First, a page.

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4 of 4 people found the following review helpful
5.0 out of 5 stars An everydale tale . . ., 27 Dec 2012
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This review is from: These Wonderful Rumours!: A Young Schoolteacher's Wartime Diaries 1939-1945 (Hardcover)
It's a marvellous feat to make the everyday events of life in wartime Swadlincote so readable. The reader is taken into May Smith's world and shares her experiences. The writer has a natural style that suits her shrewd observations, and a ready wit. We totally understand her predicaments and the challenges she faces, against the background of a war that is coming closer. Her personality is likable; we are with her and on her side!
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1 of 1 people found the following review helpful
2.0 out of 5 stars Disappointing. Was there actually a war on?, 9 Jun 2014
This was disappointing in the extreme. Billed on the front cover as "A young schoolteacher's wartime diaries" it might as well have been "a very shallow girl plays tennis, eats food, two-times a couple of men and hardly mentions the war". We're treated to endless descriptions of hair dressing and tennis matches (at one point I wasn't sure whether "had a good set" referred to hair or tennis). She moans continually about her job (perhaps someone who apparently intensely dislikes children should have found alternative employment). The only connection one feels with the Second World War is her repeated descriptions of air raids. The increasingly blasé treatment of raids by the narrator and everybody else is vaguely interesting.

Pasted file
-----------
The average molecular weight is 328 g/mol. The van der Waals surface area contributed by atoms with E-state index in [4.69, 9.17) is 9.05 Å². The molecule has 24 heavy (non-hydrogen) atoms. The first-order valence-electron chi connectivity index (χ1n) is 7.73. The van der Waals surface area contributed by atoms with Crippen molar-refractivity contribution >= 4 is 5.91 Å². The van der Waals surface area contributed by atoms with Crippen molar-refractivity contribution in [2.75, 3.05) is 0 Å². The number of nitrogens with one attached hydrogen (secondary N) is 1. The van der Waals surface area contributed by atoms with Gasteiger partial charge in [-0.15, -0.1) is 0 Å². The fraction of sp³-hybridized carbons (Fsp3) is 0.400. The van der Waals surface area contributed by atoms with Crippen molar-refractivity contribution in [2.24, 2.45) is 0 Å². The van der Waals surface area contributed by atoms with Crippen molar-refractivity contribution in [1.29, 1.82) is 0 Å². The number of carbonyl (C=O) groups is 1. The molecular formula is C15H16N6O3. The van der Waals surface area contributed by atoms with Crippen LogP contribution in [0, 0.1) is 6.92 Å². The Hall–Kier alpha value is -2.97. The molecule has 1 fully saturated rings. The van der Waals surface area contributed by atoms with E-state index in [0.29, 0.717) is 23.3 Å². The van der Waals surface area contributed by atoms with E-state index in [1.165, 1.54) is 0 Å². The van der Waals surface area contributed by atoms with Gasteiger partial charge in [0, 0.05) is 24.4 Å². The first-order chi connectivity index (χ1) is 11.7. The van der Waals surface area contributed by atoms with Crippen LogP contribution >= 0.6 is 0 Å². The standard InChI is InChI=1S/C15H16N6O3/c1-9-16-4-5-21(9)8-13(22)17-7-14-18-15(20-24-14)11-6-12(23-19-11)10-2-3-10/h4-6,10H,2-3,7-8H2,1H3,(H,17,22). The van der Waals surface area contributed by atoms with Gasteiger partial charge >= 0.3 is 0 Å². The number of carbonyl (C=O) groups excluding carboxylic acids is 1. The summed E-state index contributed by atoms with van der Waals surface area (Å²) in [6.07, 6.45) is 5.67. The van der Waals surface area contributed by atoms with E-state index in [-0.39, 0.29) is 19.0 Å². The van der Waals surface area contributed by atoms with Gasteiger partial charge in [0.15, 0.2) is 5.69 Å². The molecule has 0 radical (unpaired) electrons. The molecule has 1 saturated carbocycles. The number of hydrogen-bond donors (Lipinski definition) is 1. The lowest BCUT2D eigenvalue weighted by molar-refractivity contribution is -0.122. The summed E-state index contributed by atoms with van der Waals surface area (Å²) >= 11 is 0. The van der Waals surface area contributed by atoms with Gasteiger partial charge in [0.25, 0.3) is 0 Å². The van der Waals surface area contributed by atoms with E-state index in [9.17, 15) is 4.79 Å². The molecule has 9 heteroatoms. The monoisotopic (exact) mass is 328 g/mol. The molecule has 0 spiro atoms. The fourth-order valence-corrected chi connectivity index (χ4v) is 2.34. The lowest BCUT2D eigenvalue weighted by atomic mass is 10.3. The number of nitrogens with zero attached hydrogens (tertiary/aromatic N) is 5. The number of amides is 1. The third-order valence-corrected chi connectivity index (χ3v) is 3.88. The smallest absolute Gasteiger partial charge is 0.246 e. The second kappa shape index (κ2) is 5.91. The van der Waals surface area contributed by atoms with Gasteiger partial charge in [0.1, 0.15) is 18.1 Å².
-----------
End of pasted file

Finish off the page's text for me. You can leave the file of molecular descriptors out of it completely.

Her treatment of her two beaux (Freddie and Dougie) is unpleasant. For most of the book Freddie seems to be held in amused contempt as a supplier of cinema tickets, "ices" and sweets (I thought sweets were rationed; something which is never mentioned) while the hapless Dougie is merely a supplier of poultry and fresh vegetables.

All in all the narrator appears to see the Second World War merely as a slight inconvenience - perhaps the point of publishing this was to show the British Public Soldiering On Regardless (yes, I do like her use of capitals), but if so finding a more sympathetic diarist, a more comprehensive Introduction and more copious notes would have been useful.